JULY 12

1704

Stanislaw Leszcynski was King of part of Poland:  When Augustus died in 1733, Stanisław sought to regain the Polish throne with the help of French support for his candidacy. After traveling to Warsaw in disguise, he was elected King of Poland by an overwhelming majority of the Diet. However, before his coronation, Russia and Austria, fearing Stanisław would unite Poland in the Swedish-French alliance, invaded the country to annul his election. Stanisław was once more deposed, and, under Russian pressure, a small minority in the Diet elected the Saxon elector Frederick Augustus II to the Polish throne as Augustus III. Stanisław retreated to the city of Danzig (Gdańsk) to wait for French assistance, which did not come. Fleeing before the city fell to its Russian besiegers, he then journeyed to Königsberg in Prussia, where he directed guerrilla warfare against the new king and his Russian supporters. The Peace of Vienna in 1738 recognized Augustus III as king of Poland but allowed Stanisław to keep his royal titles while granting him the provinces of Lorraine and Bar for life.


1945

The British Army honored the Soviet military in a ceremony under the Brandenburg Gate in Berlin. Acting as a representative of King George VI, Field Marshal Bernard Montgomery awarded Georgy Zhukov with the Grand Cross of the Order of the Bath. Konstantin Rokossovsky was made a Knight Commander of the Order of the Bath while Vasily Sokolovsky and Mikhail Malinin were made Knight Commanders of the Order of the British Empire.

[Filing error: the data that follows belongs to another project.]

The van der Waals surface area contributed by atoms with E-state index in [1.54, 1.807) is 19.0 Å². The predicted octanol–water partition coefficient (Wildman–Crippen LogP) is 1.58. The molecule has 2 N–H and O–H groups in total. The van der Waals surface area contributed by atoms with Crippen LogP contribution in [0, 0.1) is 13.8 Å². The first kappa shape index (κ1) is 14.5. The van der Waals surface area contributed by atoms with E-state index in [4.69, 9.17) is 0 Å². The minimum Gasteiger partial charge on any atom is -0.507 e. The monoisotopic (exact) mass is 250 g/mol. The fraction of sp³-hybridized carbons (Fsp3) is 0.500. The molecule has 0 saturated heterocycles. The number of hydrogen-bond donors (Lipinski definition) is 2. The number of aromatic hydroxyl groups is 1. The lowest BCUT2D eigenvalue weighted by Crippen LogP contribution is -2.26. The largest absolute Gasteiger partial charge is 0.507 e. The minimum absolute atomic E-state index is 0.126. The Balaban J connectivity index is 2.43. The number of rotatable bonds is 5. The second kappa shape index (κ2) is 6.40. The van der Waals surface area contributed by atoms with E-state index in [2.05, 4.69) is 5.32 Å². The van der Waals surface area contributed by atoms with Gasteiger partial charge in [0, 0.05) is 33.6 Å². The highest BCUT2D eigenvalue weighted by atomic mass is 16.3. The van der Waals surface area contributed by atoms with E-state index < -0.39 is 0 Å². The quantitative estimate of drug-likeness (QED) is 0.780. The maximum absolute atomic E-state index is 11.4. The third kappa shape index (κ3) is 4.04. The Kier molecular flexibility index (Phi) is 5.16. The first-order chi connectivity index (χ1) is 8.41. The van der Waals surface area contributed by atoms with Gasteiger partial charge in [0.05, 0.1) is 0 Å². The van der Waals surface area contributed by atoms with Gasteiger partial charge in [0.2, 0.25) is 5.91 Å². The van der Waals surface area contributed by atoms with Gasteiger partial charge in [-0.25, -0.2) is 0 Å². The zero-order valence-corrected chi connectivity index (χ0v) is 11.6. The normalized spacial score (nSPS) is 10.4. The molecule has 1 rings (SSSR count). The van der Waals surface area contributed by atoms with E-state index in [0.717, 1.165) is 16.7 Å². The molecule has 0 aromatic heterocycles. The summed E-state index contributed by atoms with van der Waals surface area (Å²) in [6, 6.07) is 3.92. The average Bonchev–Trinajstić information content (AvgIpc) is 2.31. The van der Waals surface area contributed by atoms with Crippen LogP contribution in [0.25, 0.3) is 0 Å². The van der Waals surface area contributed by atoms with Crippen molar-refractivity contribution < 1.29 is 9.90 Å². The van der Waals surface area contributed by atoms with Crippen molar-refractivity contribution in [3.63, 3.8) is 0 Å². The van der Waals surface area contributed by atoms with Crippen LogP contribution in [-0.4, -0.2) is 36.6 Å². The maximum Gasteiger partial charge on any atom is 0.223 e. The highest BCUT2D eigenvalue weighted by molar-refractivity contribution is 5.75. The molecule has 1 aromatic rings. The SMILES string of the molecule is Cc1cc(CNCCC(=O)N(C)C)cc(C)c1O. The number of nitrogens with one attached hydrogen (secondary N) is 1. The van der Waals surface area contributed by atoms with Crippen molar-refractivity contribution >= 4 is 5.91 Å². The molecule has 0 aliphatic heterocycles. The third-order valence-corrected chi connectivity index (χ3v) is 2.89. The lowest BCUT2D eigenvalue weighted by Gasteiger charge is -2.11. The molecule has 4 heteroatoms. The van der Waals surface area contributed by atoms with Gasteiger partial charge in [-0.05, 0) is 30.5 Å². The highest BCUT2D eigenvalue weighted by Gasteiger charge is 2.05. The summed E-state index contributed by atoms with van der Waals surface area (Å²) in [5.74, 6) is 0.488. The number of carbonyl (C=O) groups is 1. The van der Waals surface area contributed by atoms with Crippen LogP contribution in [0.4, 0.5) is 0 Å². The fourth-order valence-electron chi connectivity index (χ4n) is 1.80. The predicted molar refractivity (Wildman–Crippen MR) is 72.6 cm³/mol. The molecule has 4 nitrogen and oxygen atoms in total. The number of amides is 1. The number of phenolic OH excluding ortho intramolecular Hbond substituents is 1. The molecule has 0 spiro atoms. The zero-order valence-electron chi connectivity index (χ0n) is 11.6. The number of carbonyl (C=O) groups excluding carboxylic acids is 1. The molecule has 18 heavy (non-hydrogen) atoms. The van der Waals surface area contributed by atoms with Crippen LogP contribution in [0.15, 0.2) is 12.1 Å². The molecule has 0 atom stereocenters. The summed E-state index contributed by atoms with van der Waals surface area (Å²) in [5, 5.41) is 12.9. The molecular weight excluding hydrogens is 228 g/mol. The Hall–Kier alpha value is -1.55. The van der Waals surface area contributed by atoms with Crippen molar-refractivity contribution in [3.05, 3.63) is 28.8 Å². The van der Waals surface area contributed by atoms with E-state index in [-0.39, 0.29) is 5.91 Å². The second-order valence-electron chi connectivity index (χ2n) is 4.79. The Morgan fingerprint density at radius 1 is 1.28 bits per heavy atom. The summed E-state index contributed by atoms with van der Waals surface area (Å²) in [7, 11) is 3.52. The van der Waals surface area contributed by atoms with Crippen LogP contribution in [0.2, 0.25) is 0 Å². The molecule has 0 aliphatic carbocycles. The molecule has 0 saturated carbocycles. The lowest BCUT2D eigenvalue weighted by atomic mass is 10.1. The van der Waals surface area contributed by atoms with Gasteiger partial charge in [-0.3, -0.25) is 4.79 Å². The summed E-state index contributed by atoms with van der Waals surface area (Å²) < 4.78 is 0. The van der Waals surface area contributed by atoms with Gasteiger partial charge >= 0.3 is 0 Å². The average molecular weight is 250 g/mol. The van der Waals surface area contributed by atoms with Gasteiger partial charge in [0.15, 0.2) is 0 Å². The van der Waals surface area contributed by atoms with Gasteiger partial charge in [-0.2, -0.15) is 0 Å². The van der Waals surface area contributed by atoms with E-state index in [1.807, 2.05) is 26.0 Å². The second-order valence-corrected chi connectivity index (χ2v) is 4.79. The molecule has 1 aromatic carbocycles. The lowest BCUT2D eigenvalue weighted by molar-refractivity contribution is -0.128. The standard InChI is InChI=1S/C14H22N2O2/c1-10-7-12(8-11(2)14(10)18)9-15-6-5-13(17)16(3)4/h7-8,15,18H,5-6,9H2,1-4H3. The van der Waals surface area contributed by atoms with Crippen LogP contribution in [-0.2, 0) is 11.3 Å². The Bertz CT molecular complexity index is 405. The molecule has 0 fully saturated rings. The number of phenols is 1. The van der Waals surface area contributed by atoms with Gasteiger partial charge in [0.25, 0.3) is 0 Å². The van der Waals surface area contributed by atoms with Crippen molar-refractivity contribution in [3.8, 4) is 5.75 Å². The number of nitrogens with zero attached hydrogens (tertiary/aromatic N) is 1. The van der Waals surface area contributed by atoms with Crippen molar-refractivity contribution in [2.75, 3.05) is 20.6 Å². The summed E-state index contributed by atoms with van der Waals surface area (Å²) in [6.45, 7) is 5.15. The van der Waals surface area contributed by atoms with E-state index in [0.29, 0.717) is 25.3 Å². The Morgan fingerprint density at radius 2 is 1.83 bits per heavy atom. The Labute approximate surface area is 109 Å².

1993

Polish Spy Michael Goleniewski died on July 12, 1993 having spent the last years of his life in Queens, New York. Goleniewski was an officer at the notorious Ministry of Public Security in the People's Republic of Poland as well as the head of military counterintelligence GZI WP, later head of the technical and scientific section of the Polish intelligence.  In 1959, Goleniewski became a triple-agent, giving Polish and Soviet secrets to the Central Intelligence Agency. His intel resulted in the exposure of George Blake and Harry Houghton.  Goleniewski defected to the United States in 1961.  (Note: Blake was also a former British spy who worked as a double agent for the Soviet Union. He became a Communist and decided to work for the KGB while a prisoner during the Korean War. Discovered in 1961 and sentenced to 42 years in prison, he escaped from Wormwood Scrubs prison in 1966 and fled to the USSR.  Note:  Houghton was a spy for the People's Republic of Poland and the USSR during the Cold War. He was a member of the Portland Spy Ring. He and his accomplice Gee were discovered and on March 22, 1961 they were both sentenced to fifteen years in prison.



July 11, 2018

JULY 11 - DAILY CHRONICLES OF HISTORY

JULY 11

1920

East and West Prussia voted in a plebiscite to become part of Germany, though a section of West Prussia would be handed to Poland to provide a 'Polish Corridor':  The East Prussian plebiscite dealt with the issue of self-determination of the regions southern Warmia (Ermland), Masuria (Mazury, Masuren) and Powiśle, which had been in parts of the East Prussian Government Region of Allenstein and of West Prussian Government Region of Marienwerder, and was to be held in accordance with Articles 94 to 97 of the Treaty of Versailles. The German side engaged in mass persecution of Polish activists, their Masurian supporters, hunted them down and murdered them to influence the vote. Poles boycotted the preparations for the plebiscite, which was tampered with by the Germans in an effort to manipulate the results.. The German conducted plebiscite reported a majority of voters selected East Prussia over Poland (over 97% in the Allenstein Plebiscite Area (de) and 92% in the Marienwerder Plebiscite Area (de); most of the territories in question remained in the Free State of Prussia, ie, in Germany.